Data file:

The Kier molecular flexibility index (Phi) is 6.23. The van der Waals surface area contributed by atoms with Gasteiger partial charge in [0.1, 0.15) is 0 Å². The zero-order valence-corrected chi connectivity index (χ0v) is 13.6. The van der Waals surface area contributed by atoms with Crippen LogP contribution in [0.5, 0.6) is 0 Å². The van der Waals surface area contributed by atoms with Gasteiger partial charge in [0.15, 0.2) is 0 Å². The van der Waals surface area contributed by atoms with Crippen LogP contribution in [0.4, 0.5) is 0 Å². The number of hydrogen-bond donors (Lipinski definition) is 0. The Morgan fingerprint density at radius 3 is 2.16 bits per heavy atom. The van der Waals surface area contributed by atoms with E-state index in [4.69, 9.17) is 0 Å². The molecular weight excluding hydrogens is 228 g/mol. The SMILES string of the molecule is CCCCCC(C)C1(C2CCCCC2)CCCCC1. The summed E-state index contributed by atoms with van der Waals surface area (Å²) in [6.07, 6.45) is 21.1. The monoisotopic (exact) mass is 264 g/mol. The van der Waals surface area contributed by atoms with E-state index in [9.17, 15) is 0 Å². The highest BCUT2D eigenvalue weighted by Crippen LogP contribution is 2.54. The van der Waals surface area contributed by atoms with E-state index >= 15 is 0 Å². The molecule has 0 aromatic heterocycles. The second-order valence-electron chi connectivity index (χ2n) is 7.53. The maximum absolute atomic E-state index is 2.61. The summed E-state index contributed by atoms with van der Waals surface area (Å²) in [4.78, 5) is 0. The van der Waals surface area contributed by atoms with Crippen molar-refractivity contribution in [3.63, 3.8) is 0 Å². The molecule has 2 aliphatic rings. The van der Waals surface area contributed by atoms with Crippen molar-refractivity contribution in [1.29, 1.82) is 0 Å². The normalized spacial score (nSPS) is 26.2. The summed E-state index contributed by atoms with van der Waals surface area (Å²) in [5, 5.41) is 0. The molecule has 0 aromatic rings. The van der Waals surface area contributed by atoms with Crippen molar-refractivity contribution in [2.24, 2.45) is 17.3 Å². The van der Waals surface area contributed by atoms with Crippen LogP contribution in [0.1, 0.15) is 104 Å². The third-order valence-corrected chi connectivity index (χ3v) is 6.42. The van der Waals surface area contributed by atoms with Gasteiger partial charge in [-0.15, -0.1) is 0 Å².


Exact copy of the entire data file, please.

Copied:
The Kier molecular flexibility index (Phi) is 6.23. The van der Waals surface area contributed by atoms with Gasteiger partial charge in [0.1, 0.15) is 0 Å². The zero-order valence-corrected chi connectivity index (χ0v) is 13.6. The van der Waals surface area contributed by atoms with Crippen LogP contribution in [0.5, 0.6) is 0 Å². The van der Waals surface area contributed by atoms with Gasteiger partial charge in [0.15, 0.2) is 0 Å². The van der Waals surface area contributed by atoms with Crippen LogP contribution in [0.4, 0.5) is 0 Å². The number of hydrogen-bond donors (Lipinski definition) is 0. The Morgan fingerprint density at radius 3 is 2.16 bits per heavy atom. The van der Waals surface area contributed by atoms with E-state index in [4.69, 9.17) is 0 Å². The molecular weight excluding hydrogens is 228 g/mol. The SMILES string of the molecule is CCCCCC(C)C1(C2CCCCC2)CCCCC1. The summed E-state index contributed by atoms with van der Waals surface area (Å²) in [6.07, 6.45) is 21.1. The monoisotopic (exact) mass is 264 g/mol. The van der Waals surface area contributed by atoms with E-state index in [9.17, 15) is 0 Å². The highest BCUT2D eigenvalue weighted by Crippen LogP contribution is 2.54. The van der Waals surface area contributed by atoms with E-state index >= 15 is 0 Å². The molecule has 0 aromatic heterocycles. The second-order valence-electron chi connectivity index (χ2n) is 7.53. The maximum absolute atomic E-state index is 2.61. The summed E-state index contributed by atoms with van der Waals surface area (Å²) in [4.78, 5) is 0. The van der Waals surface area contributed by atoms with Crippen molar-refractivity contribution in [3.63, 3.8) is 0 Å². The molecule has 2 aliphatic rings. The van der Waals surface area contributed by atoms with Crippen molar-refractivity contribution in [1.29, 1.82) is 0 Å². The normalized spacial score (nSPS) is 26.2. The summed E-state index contributed by atoms with van der Waals surface area (Å²) in [5, 5.41) is 0. The molecule has 0 aromatic rings. The van der Waals surface area contributed by atoms with Crippen molar-refractivity contribution in [2.24, 2.45) is 17.3 Å². The van der Waals surface area contributed by atoms with Crippen LogP contribution in [0.1, 0.15) is 104 Å². The third-order valence-corrected chi connectivity index (χ3v) is 6.42. The van der Waals surface area contributed by atoms with Gasteiger partial charge in [-0.15, -0.1) is 0 Å².